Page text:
Wednesday, September 19, 2012

Preserving Summer

It is this time of year when everything seems to ripen all at once! We are bombarded by large quantities of corn, beans, tomatoes, cucumbers, zucchini, and anything else you've grown this year. Initially the euphoria is great; we are rejoicing in our blessings and the rewards of our hard work. But as this continues, it's easy to become overwhelmed by produce. Everything begins to pile up, seemingly, no matter how much you eat, and all of the sudden, you begin to fret over becoming wasteful.

Aside from sharing with family, friends, neighbors, & co-workers, there are many ways to prolong our enjoyment of this our summer bounty! These are a few of my favorites!

Canning: This has become my "go-to" for most of my fruit preservation. I've canned jam, chutneys, butters, and simple fruits, fruit in syrup, and even pie fillings. This year I'm canning salsa (and a LOT of it) and have done pasta sauce, tomatoes, & pickled green tomatoes! It's a lot of work, reluctantly, but when you are finished and step back and gaze at your handy work, it's hard not to look at it with some admiration!
My favorite book for canning has been the "Ball Blue-Book of Canning and Preserving". It has a bunch if recipes and step-by-step instructions on safe and proper canning technique! So far, the recipes don't disappoint either!! :-)

Freezing: This is perhaps the easiest and least time consuming of the three projects. When it comes to corn, I cut it from the cob, flash freeze it on a cookie tray, then pack it into a foodsaver bag and freeze. Should I crave confetti corn or chili with corn in the winter months, I will have some to enjoy!
Tomatoes are easy for me. I really enjoy a dish where you simply roast the tomatoes before adding feta cheese, garlic, lemon juice, and a protein. Since roasting enhances the tomato flavor, a simple freezing is sufficient. It works equally well for those recipes calling for tomatoes (I.e. soup, stew, chili, casseroles, grain salads, pastas...) as long as they are not consumed raw. I simply pack the whole tomatoes into freezer bags an freeze until needed! They also make great pasta sauce when you have time to babysit it!!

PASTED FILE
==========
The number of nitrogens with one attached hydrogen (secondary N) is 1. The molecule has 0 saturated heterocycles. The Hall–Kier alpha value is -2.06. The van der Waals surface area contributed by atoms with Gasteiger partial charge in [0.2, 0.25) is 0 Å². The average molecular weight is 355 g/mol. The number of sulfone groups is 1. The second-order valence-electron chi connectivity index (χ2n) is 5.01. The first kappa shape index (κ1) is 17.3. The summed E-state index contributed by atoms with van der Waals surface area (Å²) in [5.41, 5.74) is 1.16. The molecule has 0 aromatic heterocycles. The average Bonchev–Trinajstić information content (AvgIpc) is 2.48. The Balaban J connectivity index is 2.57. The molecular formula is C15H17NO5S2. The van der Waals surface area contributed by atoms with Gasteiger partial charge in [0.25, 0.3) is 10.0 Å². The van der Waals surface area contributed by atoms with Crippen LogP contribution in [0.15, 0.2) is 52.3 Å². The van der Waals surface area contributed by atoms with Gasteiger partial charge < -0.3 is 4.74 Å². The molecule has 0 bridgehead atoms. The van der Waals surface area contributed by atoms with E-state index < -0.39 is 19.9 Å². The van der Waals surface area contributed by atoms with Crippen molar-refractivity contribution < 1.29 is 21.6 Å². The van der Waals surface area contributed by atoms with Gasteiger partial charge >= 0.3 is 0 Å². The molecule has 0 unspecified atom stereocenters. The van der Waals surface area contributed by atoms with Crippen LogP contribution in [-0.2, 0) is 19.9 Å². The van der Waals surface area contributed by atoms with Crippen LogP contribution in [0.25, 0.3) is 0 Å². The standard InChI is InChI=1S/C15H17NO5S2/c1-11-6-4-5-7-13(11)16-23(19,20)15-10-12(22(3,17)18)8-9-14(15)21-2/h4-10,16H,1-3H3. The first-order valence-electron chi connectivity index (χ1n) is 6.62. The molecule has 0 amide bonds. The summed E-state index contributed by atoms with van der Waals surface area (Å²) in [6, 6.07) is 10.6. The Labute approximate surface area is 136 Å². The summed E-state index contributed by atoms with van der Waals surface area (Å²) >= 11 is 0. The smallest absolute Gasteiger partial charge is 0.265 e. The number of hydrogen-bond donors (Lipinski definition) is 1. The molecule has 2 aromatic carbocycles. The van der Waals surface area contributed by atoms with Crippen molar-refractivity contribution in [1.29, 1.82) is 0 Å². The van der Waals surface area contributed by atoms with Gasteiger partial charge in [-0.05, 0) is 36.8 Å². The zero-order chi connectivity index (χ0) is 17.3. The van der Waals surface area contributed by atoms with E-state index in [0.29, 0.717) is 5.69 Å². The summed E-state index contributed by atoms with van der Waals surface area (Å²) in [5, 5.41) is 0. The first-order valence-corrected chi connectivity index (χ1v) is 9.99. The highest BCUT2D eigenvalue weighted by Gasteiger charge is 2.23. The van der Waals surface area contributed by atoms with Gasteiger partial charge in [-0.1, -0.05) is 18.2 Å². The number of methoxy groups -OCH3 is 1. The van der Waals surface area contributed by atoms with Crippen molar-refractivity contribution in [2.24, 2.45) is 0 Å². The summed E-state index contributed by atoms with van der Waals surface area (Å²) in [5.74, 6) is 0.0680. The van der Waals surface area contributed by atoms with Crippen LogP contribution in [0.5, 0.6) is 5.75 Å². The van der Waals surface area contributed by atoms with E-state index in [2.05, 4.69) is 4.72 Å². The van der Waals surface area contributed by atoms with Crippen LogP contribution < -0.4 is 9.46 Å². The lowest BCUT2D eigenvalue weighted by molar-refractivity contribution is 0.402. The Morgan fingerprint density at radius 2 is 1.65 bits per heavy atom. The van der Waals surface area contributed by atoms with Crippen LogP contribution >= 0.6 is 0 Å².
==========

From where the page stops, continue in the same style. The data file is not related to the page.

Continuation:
Green beans, I blanch in boiling water three minutes, drain, cool, and freeze in foodsaver bags.
Most things can be frozen for preservation for future use as long as they are not going to be consumed raw. Freezing tends to alter the texture of fruits & vegetables, so the winter months are phenomenal times to use and experiment with the flavors of your frozen goods.
The same also applies to fresh fruits! They are amazing in pies, cobblers, crisps, cakes, cookies, oatmeal, grilled or baked suppers, or simply eaten frozen (berries, bananas, cherries, & my favorite, grapes!). Freezing produce at the peak of ripeness allows us to enjoy them all year & experiment with their flavors and textures.

Drying: this is the newest of my favorite preservation methods. I don't have a food dehydrator so I have tried using my oven. For most, things need to dry at 95-135 degrees for 8-10 hrs. Unfortunately, my oven's lowest setting is 150 degrees F. so timing is becomes a guessing game. Using my oven, I've made dried peaches, plums, and gooseberries., successfully, but apples, bananas, pears, berries...would all be equally delicious!
To be honest, I am going to try my hand at using a food smoker/dehydrator for my tomatoes first thing in the morning. I'm a little nervous because the last time I attempted to make dried tomatoes, they were no good:-(. I believe I went past dried and simply burned them. The smoker/dehydrator is actually one belonging to my parents that they've had when the were first married...35 yrs. ago! She used it a lot and I'm excited to be able to continue on the tradition!! Since we have used it for smoked meats, I think tomatoes will be safe. Any residual smoke will add to the flavor of my dried heirloom tomatoes!!

This list is not extensive nor is it exclusive. Food preservation has been around since ancient times and has allowed the human race to survive in times of food scarcity & famine. There are many more sub-categories to the food preservation 'name' but the three mentioned above are those I use and believe in.

Whatever you choose to do with your plentiful crops, know that saving them for future use is such an achievable and feasible option. If you grew it or purchased it fresh, don't waste it! Research recipes and uses for your produce...the recipe combinations are limitless!

If you need inspiration, ask! I, and we, can add a few suggestions! If you have any ideas, techniques, or recipes, share them with us!!



  1. that is awesome Jen! you inspire me... i wish i had time to do some of this stuff! It would be so nice not having to buy fruits and veggies at the store all the time. I need to start small.. and try raspberries again :)

  2. Lol... i think i tried typing in the "captcha" code at least 20 times before i got it right.... O_O

  3. Did you say you want to try raspberries again?! I'm all over it!! Come early spring I'll thin mine and make sure I bring them & help you plant them:-) !!!!!!
    I know what you mean about the seems like they're making it almost illegible, which makes it frustrating! Thanks for seeing it through!!